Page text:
This parenthetical writing is a proof of concept designed to show how it is possible to sustain a paragraph using no punctuation other than parentheses (and apostrophes for contractions) and still have it be perfectly legible (to an extent (of course (because it is impossible to be perfectly legible when using parentheses (for we as a culture are not adjusted to using only parentheses for punctuation (and for good reason (it is impractical to write using only parentheses (but it is possible (as I intend to prove (although I should probably tell you what inspired this writing (I was thinking about imperative versus functional programming (and I realized that the English language is almost entirely imperative (it works as a list of statements or instructions (rather than a series of functions that call each other (but using parentheses it is possible to have language flow in a more functional way (with statements contained inside of each other instead of being written out in sequence (functional programming languages are generally considered to be better than imperative languages (so it seems as though functional speech would be considered to be better than imperative speech (but this theory must be wrong since this paragraph is so confusing to read (except maybe language is easier when written using more parentheses (it’s just that we are not used to seeing all these parentheses (and (of course) they have to be taken in moderation (and not piled on top of each other for such a ridiculously long time (like I’ve been doing (but there may actually be something to this idea of writing with more parentheses (but not this many (because at a point it’s just too much)))))))))))))))))))))))))).

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Depth and Insight

Posted by Michael Dickens on September 23, 2010

Let us consider art in the broadest sense. Let us assume it to include visual art, music, prose, poetry, performing arts, and any other medium that could be considered art.

The two primary measures by which the merit of art is judged are depth and insight.

The core purpose of art is to provide insight into the nature of some aspect of reality or humanity. The quality of this insight is the first criterion by which art is judged. Crime and Punishment is considered high art because it provides insights into morality and human nature, whileSports Illustrated is not considered a high art because its insights are about sports, which are generally considered to be not as broad or important. The long-term purpose of a piece of art is to provide one or more insights, and the merit of the art depends on the quality of these insights.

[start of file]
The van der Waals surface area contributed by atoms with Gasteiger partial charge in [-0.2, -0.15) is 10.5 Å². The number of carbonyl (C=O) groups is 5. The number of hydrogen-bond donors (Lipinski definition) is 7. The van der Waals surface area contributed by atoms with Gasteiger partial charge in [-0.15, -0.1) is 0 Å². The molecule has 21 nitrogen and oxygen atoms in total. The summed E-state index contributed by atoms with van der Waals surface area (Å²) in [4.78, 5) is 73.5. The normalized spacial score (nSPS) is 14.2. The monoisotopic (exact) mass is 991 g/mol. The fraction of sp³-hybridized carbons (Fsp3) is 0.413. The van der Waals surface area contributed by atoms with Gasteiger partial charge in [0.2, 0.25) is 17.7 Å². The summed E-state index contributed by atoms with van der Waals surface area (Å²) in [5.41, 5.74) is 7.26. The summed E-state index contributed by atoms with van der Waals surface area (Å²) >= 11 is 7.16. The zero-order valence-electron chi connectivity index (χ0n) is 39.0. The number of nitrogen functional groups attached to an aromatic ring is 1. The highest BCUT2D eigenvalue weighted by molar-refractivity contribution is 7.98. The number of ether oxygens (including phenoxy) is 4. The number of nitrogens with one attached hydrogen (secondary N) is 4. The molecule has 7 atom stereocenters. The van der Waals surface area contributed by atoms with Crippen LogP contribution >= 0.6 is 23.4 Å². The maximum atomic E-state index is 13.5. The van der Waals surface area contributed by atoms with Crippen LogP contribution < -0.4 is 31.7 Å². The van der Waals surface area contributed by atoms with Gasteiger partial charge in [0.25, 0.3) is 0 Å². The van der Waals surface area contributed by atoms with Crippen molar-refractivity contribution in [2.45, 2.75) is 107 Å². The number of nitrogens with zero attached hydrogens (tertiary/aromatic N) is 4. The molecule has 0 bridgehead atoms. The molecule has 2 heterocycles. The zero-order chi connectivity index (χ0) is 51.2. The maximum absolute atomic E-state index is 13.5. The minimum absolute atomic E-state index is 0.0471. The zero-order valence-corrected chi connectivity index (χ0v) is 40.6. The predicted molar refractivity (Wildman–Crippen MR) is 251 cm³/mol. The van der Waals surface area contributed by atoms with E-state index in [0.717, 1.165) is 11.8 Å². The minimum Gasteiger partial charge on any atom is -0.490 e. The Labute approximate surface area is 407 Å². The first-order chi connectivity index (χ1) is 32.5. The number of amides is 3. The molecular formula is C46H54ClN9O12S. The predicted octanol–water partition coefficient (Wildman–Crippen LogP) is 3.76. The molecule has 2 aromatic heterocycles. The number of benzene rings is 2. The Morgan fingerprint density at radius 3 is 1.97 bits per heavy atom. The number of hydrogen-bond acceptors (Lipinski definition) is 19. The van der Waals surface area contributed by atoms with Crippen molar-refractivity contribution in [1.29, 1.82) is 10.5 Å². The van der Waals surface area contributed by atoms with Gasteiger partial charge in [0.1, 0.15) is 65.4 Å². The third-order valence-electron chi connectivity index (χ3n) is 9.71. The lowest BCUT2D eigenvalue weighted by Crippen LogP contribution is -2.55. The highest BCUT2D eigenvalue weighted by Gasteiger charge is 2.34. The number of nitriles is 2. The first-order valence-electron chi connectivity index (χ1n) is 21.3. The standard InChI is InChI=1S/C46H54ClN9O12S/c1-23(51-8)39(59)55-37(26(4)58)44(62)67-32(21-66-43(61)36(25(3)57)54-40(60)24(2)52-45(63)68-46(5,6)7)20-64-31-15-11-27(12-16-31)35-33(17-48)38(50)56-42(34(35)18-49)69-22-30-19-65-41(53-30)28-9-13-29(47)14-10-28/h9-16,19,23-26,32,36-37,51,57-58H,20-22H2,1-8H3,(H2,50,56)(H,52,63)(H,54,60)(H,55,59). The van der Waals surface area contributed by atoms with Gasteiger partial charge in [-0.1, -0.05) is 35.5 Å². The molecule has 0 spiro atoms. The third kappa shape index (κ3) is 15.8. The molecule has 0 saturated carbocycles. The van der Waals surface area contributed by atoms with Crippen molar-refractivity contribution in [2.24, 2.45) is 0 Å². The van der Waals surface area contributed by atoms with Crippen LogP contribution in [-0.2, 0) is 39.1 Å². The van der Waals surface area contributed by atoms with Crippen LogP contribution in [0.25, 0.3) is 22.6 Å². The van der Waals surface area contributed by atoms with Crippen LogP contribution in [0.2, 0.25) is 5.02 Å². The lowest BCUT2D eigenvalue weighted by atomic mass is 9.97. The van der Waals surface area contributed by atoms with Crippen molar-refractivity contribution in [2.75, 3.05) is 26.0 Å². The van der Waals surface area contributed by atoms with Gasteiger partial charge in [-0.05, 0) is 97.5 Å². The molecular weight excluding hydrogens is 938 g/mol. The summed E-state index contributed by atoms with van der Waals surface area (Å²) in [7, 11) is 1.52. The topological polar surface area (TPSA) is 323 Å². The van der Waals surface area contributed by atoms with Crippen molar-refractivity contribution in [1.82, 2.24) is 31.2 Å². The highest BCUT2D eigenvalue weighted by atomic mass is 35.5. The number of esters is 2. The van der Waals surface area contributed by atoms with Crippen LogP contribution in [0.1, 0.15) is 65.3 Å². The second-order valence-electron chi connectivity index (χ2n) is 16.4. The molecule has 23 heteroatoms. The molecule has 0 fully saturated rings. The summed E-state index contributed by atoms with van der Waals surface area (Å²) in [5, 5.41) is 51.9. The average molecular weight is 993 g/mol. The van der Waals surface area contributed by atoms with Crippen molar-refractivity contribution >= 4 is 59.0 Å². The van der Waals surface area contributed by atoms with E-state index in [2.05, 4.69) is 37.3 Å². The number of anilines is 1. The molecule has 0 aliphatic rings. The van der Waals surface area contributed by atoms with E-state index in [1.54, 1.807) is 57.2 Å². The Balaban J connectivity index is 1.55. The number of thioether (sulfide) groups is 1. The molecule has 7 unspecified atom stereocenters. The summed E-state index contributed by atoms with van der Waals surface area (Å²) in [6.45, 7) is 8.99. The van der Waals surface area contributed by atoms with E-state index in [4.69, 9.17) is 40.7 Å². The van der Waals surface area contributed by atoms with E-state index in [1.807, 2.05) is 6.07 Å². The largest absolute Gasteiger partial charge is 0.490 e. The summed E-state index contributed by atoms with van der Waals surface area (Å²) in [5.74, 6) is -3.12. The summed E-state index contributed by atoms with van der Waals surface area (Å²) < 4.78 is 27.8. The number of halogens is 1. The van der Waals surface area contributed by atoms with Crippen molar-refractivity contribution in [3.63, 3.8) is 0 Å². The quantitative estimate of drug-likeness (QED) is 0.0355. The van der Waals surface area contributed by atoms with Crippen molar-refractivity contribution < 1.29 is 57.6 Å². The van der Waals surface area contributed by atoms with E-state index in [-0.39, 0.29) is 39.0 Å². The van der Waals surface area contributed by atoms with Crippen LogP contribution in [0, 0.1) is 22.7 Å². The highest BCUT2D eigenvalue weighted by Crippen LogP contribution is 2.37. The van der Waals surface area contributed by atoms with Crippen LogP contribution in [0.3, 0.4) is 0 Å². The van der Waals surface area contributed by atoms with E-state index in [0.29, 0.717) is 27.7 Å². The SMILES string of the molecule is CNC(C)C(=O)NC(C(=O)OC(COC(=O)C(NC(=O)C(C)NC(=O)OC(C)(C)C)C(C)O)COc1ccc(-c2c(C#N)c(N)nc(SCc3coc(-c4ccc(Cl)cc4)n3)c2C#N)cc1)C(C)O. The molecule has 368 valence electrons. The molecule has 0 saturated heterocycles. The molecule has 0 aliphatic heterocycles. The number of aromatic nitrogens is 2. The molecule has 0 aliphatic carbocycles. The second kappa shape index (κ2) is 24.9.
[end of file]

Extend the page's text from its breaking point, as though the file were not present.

The second measure of art is how effectively it serves to cover each insight: that is, depth. The deeper a work of art delves into a particular insight, the more valuable it is. The Da Vinci Code may provide some insights into human nature, but they are very limited and shallow and thus the novel is not as valuable as an art form as Crime and Punishment is.

What is the reason for the importance of these two measures? The answer has to do with the purpose of art. In the end, the reason why we like art is because it makes us happy. Low arts such as The Da Vinci Code make us happy in the short term. High arts make us happy in the long term, by provoking thought or giving our minds room to grow. The best way to promote growth is to provide insight; and the deeper the insight, the more growth there can be.

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A New Kind of Writing

Posted by Michael Dickens on August 27, 2010

People have been writing about things for thousands of years. Sumerians wrote cuneiform scripts, Egyptians used hieroglyphs, the Chinese wrote on bones and turtle shells. Over time, more sophisticated writing utensils began to develop. But writing was still difficult. Copies had to be transcribed by hand. In the 15th century Gutenberg invented the printing press, forever changing the way people would relate to written works. It suddenly became much easier to transcribe and distribute many copies of books.

Then, with the advent of the internet, writing changed yet again. It suddenly became possible to transmit text without paper, to transmit it over vast distances in virtually no time at all. First books had to be written by hand; then, with the printing press, they could be quickly copied; now, they can be instantly viewed from anywhere in the world.